'No evidence' of Lawrence smear

Home Secretary Theresa May is insisting there is no need for a public inquiry in Stephen Lawrence family smear claims at this stage. Chief Constable Mick Creedon, investigating undercover policing methods, says they have found no evidence so far.

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Doreen Lawrence: I have no confidence in police

Doreen Lawrence appeared before the Home Affairs Select Committee today Credit: PA/PA Wire/Press Association Images

The mother of murdered teenager Stephen Lawrence has told MPs she does not "know what to believe anymore" amid claims police officers attempted to smear her family.

Appearing before the Home Affairs Select Committee, Doreen Lawrence said she had no confidence in the police and added it was not right for "police officers to investigate each other".

She said: "I have no confidence whatsoever. Over the years, I was beginning to have a level of trust, we had the investigation and the court case... I was beginning to have some confidence.Now I just don't know what to believe anymore."

She added: "You can't have police officers investigating each other. It's proven that's not the right way to do things."

Claims have been made by former undercover officer Peter Francis that attempts were made to find information to smear the Lawrence family following Stephen's murder in April 1993.

Two existing inquiries are to examine the claims - a police investigation into the activities of undercover officers and another into allegations of corruption in the original investigation into Stephen's murder, led by Mark Ellison QC, who is also appearing before the committee.

Doreen Lawrence: 'We had no idea this was going on'

Doreen Lawrence, the mother of murdered teenager Stephen Lawrence, demanded answers today after meeting Home Secretary Theresa May and called for an open inquiry into claims police tried to smear her family. Mrs Lawrence said:

She said all options are open and she explained about the different reviews that are going on at the moment and how it could be expanded.

I made my point quite clear. For the past 20 years the fact that we as a family have been talking about corruption and we have undercover officers trying to smear our family. I want answers. I want to know who was the senior officer who signed that off.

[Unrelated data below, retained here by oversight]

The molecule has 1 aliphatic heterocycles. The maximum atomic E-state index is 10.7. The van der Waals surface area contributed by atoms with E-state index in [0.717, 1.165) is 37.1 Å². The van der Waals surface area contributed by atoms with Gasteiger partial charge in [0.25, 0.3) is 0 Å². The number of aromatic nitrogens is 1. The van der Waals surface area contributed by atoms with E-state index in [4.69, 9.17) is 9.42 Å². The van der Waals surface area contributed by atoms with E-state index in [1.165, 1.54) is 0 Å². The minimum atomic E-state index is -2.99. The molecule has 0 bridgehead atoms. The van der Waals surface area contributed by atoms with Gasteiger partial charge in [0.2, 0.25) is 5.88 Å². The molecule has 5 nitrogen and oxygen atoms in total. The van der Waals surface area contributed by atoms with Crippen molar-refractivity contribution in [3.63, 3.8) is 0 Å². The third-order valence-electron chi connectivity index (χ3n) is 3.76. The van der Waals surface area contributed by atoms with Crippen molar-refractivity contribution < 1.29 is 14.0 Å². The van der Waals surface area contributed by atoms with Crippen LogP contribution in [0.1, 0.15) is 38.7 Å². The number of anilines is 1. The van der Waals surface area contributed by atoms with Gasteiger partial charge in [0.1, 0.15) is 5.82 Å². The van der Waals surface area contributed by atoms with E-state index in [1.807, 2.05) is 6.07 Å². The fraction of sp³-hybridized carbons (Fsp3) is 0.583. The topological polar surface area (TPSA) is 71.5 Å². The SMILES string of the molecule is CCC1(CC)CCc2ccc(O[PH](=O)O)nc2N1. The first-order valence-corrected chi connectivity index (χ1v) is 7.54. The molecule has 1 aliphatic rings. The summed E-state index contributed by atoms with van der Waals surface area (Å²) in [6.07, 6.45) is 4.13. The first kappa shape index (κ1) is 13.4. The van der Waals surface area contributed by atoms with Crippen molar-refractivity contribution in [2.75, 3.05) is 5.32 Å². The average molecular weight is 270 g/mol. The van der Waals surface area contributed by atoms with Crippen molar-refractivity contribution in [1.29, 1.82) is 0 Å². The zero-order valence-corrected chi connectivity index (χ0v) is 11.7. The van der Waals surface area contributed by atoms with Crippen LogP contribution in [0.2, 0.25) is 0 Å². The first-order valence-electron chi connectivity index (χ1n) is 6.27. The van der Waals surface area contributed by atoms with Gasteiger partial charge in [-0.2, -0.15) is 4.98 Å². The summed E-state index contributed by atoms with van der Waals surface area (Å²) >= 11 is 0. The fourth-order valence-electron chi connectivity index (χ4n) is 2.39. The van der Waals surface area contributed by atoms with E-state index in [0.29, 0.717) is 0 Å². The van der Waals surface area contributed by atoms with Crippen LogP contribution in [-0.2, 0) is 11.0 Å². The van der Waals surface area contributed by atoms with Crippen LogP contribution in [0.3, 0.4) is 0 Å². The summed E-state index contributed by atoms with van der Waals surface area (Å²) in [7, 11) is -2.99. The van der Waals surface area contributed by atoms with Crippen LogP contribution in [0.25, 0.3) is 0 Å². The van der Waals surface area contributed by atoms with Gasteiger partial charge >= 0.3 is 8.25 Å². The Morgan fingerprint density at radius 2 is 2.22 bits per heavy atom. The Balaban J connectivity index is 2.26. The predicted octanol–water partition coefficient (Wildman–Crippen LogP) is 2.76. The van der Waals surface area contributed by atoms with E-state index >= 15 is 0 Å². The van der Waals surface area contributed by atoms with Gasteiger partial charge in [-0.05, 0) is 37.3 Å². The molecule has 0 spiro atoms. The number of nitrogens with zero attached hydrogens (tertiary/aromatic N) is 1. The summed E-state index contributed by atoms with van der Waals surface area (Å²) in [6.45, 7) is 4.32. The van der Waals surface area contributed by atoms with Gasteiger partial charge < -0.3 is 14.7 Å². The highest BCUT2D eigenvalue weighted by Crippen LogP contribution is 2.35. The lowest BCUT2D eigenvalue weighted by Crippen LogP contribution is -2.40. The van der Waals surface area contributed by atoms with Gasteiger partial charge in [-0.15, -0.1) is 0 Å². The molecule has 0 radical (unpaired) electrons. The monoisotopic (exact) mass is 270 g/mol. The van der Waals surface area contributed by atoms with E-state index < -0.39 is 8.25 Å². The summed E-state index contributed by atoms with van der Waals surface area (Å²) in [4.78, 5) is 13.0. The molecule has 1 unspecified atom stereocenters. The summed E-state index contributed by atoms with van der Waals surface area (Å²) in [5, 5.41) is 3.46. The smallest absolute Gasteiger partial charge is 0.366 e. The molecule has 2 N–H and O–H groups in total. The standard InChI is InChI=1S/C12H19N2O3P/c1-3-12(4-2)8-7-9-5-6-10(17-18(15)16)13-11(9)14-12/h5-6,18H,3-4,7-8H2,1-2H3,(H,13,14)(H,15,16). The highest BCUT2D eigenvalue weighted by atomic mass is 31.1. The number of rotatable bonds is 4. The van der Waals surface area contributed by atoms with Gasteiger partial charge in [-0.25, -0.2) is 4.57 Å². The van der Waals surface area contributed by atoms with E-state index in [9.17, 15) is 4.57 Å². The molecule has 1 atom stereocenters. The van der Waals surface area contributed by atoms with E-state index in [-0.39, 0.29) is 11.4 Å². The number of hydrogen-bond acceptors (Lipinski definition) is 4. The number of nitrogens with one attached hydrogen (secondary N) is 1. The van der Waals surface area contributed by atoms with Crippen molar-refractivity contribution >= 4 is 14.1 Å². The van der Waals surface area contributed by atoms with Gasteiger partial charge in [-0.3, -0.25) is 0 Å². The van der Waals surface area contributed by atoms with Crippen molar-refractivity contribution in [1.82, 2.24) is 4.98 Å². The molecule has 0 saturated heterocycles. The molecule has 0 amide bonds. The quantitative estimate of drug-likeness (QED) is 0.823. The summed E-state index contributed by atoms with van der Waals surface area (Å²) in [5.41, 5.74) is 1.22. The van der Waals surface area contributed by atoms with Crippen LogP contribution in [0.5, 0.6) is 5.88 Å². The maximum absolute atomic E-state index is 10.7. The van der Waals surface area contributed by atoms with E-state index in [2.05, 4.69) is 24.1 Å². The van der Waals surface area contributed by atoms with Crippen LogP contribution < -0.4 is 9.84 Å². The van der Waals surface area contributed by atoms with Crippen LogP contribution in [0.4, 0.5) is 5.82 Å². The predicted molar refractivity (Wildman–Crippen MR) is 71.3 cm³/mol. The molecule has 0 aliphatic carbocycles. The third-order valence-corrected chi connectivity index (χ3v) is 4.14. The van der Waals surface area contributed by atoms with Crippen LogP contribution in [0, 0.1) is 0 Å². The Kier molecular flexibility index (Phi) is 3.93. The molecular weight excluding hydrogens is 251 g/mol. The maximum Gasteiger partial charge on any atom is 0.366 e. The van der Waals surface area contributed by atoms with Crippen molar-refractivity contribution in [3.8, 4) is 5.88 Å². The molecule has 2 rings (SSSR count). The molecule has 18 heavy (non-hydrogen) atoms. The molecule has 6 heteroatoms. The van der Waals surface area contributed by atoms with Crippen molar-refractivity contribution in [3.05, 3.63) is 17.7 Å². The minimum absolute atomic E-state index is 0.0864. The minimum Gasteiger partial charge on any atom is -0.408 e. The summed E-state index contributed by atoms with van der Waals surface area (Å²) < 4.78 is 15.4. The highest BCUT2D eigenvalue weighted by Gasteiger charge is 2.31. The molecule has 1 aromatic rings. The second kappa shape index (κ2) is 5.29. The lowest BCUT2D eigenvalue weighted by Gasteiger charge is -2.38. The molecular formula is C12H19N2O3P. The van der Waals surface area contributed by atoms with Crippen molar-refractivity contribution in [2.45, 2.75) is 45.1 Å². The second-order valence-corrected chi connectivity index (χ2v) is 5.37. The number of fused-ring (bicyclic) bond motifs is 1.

We had no idea this was going on from 1993 until 1997.

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Brooks' lawyer: 'Sinister motive to record meetings'

Duwayne Brooks' lawyer, Jane Deighton, has said that there would be no reason to record any of their meetings unless there was a "sinister motive".

Speaking to BBC Radio 4, Ms Deighton addressed claims that the Metropolitan Police secretly recorded officers' meetings with Brooks and his lawyer.

Scotland Yard told the the BBC that its directorate of professional standards was looking into the claim and that it was being treated with “huge seriousness”.

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Report: Met Police 'bugged Duwayne Brooks' meetings'

The Metropolitan Police allegedly bugged meetings between Stephen Lawrence's friend, Duwayne Brooks, and his lawyer, the BBC has reported.

The report states that Brooks and his lawyer were unaware that the meetings were recorded.

Scotland Yard told the the BBC that its directorate of professional standards was looking into the claim and that it was being treated with “huge seriousness”.

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An inquiry 'could encourage more whistleblowers'

In a webchat on the Guardian website, the former undercover police officer who made allegations of a police plot to smear Stephen Lawrence's family has said a public inquiry could encourage more undercover officers to come forward.

Peter Francis said: "I personally think you will have more whistleblowers come out, but only if there is a proper public inquiry called. That is why I believe there is an overriding reluctance to call one."

Murdered teenager Stephen Lawrence.

Mr Francis went on: "That is the only thing that will bring out what the SDS has been doing since 1968 - but also the National Public Order Intelligence Unit, which still operates."

He said he will not provide evidence for either the Lawrence corruption inquiry or the police investigation into undercover officers.

"I will not cooperate at all with the two inquiries the Home Secretary said can deal with these matters, even if they are 'supervised' by the Independent Police Complaints Commission. I have no faith in any of these inquiries.

"Only a judicial-led or public inquiry - not just into the Stephen Lawrence allegations, but into the wider controversy - has any chance of ever establishing the truth.

"If there is a public inquiry, I will happily give all my evidence under oath, explaining what I personally know about the SDS and covert policing of protest groups."

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